Ojibway tribal member Lori Muhlig models the jingle dress she wears at powwows. MICUP helped her make the transition to college, and now she codirects the program at Michigan Tech.
Ojibway tribal member Lori Muhlig models the jingle dress she wears at powwows. MICUP helped her make the transition to college, and now she codirects the program at Michigan Tech.
The program introduces students to the rigors of college and gives them the tools to succeed, said MICUP codirector Madeline Mercado Voelker.
The program introduces students to the rigors of college and gives them the tools to succeed, said MICUP codirector Madeline Mercado Voelker.
Arthur Gwion explains his research to Roger Matias at a MICUP poster session.
Arthur Gwion explains his research to Roger Matias at a MICUP poster session.
“Then I got to Michigan Tech and fell in love with the school, the town, and the people. I loved the lifestyle and the classes.”

Bridging the Gap

by Jennifer Donovan

Helping community college students feel at home at Michigan Tech


Lori Muhlig was babysitting her foster mother's children while their mom attended class at Northern Michigan University when a radical idea struck the teenager. "I wonder if someday I could go to college," she thought.

As appealing as Muhlig found that idea, the Native American from Zeba—part of the Keweenaw Bay Indian Community—also found it terrifying. She had grown up with a deep belief that higher education was an overwhelming, intimidating experience. "My family passed that fear down from generation to generation," she recalls.

After high school, Muhlig went to work at a local gas station, and before long she was its manager. She was also getting bored, and she wasn't looking forward to a future filled with more of the same, complete with low pay and no benefits.

So she started small and close to home, enrolling at Gogebic Community College. While there, she was invited to spend part of a summer trying on Michigan Tech, as a participant in the Michigan Colleges and Universities Partnerships (MICUP, or "my cup") program.

At Tech she met Christa Walck, a professor in the School of Business and Economics. MICUP students do internships with Michigan Tech faculty, and Walck chose Muhlig to conduct a case study on the Keweenaw Bay Indian Community. "I thought it would be a good opportunity for her to do research on her own community and have it valued, not just by writing it up for a class, but by presenting it at a conference," Walck recalls. "I think it was a real eye-opener for Lori."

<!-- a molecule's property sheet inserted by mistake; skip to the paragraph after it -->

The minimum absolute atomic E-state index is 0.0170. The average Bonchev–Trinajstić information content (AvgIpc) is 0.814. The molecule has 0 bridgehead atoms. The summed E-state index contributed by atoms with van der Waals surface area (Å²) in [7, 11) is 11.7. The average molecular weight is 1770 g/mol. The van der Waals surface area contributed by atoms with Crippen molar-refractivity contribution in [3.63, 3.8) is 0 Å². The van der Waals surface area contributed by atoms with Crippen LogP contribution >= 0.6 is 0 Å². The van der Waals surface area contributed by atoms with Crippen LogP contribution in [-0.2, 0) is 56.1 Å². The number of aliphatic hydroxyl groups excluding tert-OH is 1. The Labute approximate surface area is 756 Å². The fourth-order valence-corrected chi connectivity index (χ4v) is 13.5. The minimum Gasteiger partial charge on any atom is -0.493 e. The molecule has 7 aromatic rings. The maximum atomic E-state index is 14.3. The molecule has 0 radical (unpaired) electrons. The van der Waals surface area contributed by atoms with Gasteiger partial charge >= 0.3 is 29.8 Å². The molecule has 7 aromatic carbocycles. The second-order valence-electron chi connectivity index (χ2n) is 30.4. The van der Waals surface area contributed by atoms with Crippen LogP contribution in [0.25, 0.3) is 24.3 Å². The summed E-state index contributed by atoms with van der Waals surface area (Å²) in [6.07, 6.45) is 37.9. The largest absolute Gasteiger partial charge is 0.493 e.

MICUP students also take a class during their summer experience. Knowing she needed computer skills, Muhlig chose a computer class. "I knew nothing about computers, didn't even know how to turn one on," she recalls.

Muhlig went to class faithfully, but the teacher might as well have been speaking Greek. Calling home in hysterics, Muhlig wept, "I'll never be able to do this." When she finally admitted to her teacher that she'd never been on a computer before, the stunned instructor said, "Why didn't you tell me?" "You didn't ask," Muhlig replied.

"I was in that computer lab until four o'clock in the morning night after night, but I did pass, and with Dr. Walck's encouragement, I began to believe that I could do university work."

The bond she established with Walck enabled Muhlig to take the leap and enroll at Tech. She took a class from Walck and went on to major in business. Muhlig is now coordinator of Native American outreach at Michigan Tech and codirector of MICUP, paying it forward to countless others what the program did for her.